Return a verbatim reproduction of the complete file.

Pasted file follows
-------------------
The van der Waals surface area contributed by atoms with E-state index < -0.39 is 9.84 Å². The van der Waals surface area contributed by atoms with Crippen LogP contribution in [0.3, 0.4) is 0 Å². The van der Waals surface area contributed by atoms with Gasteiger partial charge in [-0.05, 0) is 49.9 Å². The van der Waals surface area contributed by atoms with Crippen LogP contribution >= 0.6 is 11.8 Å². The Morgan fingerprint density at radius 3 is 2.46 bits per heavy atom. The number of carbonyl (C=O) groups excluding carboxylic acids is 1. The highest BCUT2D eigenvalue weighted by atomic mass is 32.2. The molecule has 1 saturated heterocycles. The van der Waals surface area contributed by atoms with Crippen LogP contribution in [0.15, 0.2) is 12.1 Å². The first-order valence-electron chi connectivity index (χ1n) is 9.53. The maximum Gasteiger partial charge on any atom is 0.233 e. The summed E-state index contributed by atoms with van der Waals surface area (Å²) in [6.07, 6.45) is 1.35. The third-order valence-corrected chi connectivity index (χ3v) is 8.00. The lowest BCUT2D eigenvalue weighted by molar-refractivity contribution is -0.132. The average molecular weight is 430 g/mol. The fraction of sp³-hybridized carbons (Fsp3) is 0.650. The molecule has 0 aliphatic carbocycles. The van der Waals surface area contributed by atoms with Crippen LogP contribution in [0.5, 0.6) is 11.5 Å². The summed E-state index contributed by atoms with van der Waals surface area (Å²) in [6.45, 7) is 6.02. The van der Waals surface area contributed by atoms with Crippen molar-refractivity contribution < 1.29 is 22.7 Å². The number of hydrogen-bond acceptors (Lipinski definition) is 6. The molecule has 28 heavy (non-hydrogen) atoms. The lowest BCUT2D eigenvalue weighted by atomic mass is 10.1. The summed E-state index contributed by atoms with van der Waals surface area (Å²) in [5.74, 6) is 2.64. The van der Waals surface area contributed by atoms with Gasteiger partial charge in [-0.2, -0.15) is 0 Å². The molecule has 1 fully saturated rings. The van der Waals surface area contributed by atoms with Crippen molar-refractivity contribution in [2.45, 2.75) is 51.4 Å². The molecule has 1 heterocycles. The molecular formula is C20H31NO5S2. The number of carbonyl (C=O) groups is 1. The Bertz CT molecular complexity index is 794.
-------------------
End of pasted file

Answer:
The van der Waals surface area contributed by atoms with E-state index < -0.39 is 9.84 Å². The van der Waals surface area contributed by atoms with Crippen LogP contribution in [0.3, 0.4) is 0 Å². The van der Waals surface area contributed by atoms with Gasteiger partial charge in [-0.05, 0) is 49.9 Å². The van der Waals surface area contributed by atoms with Crippen LogP contribution >= 0.6 is 11.8 Å². The Morgan fingerprint density at radius 3 is 2.46 bits per heavy atom. The number of carbonyl (C=O) groups excluding carboxylic acids is 1. The highest BCUT2D eigenvalue weighted by atomic mass is 32.2. The molecule has 1 saturated heterocycles. The van der Waals surface area contributed by atoms with Crippen LogP contribution in [0.15, 0.2) is 12.1 Å². The first-order valence-electron chi connectivity index (χ1n) is 9.53. The maximum Gasteiger partial charge on any atom is 0.233 e. The summed E-state index contributed by atoms with van der Waals surface area (Å²) in [6.07, 6.45) is 1.35. The third-order valence-corrected chi connectivity index (χ3v) is 8.00. The lowest BCUT2D eigenvalue weighted by molar-refractivity contribution is -0.132. The average molecular weight is 430 g/mol. The fraction of sp³-hybridized carbons (Fsp3) is 0.650. The molecule has 0 aliphatic carbocycles. The van der Waals surface area contributed by atoms with Crippen LogP contribution in [0.5, 0.6) is 11.5 Å². The summed E-state index contributed by atoms with van der Waals surface area (Å²) in [6.45, 7) is 6.02. The van der Waals surface area contributed by atoms with Crippen molar-refractivity contribution < 1.29 is 22.7 Å². The number of hydrogen-bond acceptors (Lipinski definition) is 6. The molecule has 28 heavy (non-hydrogen) atoms. The lowest BCUT2D eigenvalue weighted by atomic mass is 10.1. The summed E-state index contributed by atoms with van der Waals surface area (Å²) in [5.74, 6) is 2.64. The van der Waals surface area contributed by atoms with Gasteiger partial charge in [-0.2, -0.15) is 0 Å². The molecule has 1 fully saturated rings. The van der Waals surface area contributed by atoms with Crippen molar-refractivity contribution in [2.45, 2.75) is 51.4 Å². The molecule has 1 heterocycles. The molecular formula is C20H31NO5S2. The number of carbonyl (C=O) groups is 1. The Bertz CT molecular complexity index is 794.